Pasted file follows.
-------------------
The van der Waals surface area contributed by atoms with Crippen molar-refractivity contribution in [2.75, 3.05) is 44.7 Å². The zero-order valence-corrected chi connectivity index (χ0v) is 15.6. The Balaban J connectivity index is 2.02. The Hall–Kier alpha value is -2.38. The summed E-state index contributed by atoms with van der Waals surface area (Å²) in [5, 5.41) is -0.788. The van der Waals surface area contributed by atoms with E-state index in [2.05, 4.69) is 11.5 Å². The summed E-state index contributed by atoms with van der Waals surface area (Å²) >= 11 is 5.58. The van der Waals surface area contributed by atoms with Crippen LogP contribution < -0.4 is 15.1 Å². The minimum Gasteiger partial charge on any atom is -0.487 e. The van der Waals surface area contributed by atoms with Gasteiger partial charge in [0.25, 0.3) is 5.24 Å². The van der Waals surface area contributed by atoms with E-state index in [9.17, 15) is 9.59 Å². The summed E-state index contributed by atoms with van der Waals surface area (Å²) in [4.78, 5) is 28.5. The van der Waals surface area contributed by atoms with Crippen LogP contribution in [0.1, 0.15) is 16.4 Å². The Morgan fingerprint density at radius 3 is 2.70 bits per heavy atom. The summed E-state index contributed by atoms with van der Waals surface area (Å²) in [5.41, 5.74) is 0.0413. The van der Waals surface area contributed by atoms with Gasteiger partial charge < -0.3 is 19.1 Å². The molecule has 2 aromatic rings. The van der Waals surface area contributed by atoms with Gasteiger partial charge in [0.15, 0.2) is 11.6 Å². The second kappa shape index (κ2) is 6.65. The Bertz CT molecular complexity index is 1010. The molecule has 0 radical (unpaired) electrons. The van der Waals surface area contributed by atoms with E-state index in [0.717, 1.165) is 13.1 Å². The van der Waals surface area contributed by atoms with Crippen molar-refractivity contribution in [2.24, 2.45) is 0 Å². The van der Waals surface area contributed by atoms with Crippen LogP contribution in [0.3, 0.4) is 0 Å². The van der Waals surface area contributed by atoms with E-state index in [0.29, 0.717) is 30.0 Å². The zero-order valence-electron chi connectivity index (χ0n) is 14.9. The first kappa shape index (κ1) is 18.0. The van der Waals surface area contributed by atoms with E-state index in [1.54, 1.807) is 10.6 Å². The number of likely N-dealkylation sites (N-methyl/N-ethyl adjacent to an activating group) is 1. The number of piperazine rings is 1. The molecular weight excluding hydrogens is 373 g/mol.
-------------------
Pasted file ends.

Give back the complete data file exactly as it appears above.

The van der Waals surface area contributed by atoms with Crippen molar-refractivity contribution in [2.75, 3.05) is 44.7 Å². The zero-order valence-corrected chi connectivity index (χ0v) is 15.6. The Balaban J connectivity index is 2.02. The Hall–Kier alpha value is -2.38. The summed E-state index contributed by atoms with van der Waals surface area (Å²) in [5, 5.41) is -0.788. The van der Waals surface area contributed by atoms with E-state index in [2.05, 4.69) is 11.5 Å². The summed E-state index contributed by atoms with van der Waals surface area (Å²) >= 11 is 5.58. The van der Waals surface area contributed by atoms with Crippen LogP contribution < -0.4 is 15.1 Å². The minimum Gasteiger partial charge on any atom is -0.487 e. The van der Waals surface area contributed by atoms with Gasteiger partial charge in [0.25, 0.3) is 5.24 Å². The van der Waals surface area contributed by atoms with E-state index in [9.17, 15) is 9.59 Å². The summed E-state index contributed by atoms with van der Waals surface area (Å²) in [4.78, 5) is 28.5. The van der Waals surface area contributed by atoms with Crippen LogP contribution in [0.1, 0.15) is 16.4 Å². The Morgan fingerprint density at radius 3 is 2.70 bits per heavy atom. The summed E-state index contributed by atoms with van der Waals surface area (Å²) in [5.41, 5.74) is 0.0413. The van der Waals surface area contributed by atoms with Gasteiger partial charge < -0.3 is 19.1 Å². The molecule has 2 aromatic rings. The van der Waals surface area contributed by atoms with Gasteiger partial charge in [0.15, 0.2) is 11.6 Å². The second kappa shape index (κ2) is 6.65. The Bertz CT molecular complexity index is 1010. The molecule has 0 radical (unpaired) electrons. The van der Waals surface area contributed by atoms with E-state index in [0.717, 1.165) is 13.1 Å². The van der Waals surface area contributed by atoms with Crippen molar-refractivity contribution in [2.24, 2.45) is 0 Å². The van der Waals surface area contributed by atoms with Crippen LogP contribution in [0.3, 0.4) is 0 Å². The van der Waals surface area contributed by atoms with E-state index in [0.29, 0.717) is 30.0 Å². The zero-order valence-electron chi connectivity index (χ0n) is 14.9. The first kappa shape index (κ1) is 18.0. The van der Waals surface area contributed by atoms with E-state index in [1.54, 1.807) is 10.6 Å². The number of likely N-dealkylation sites (N-methyl/N-ethyl adjacent to an activating group) is 1. The number of piperazine rings is 1. The molecular weight excluding hydrogens is 373 g/mol.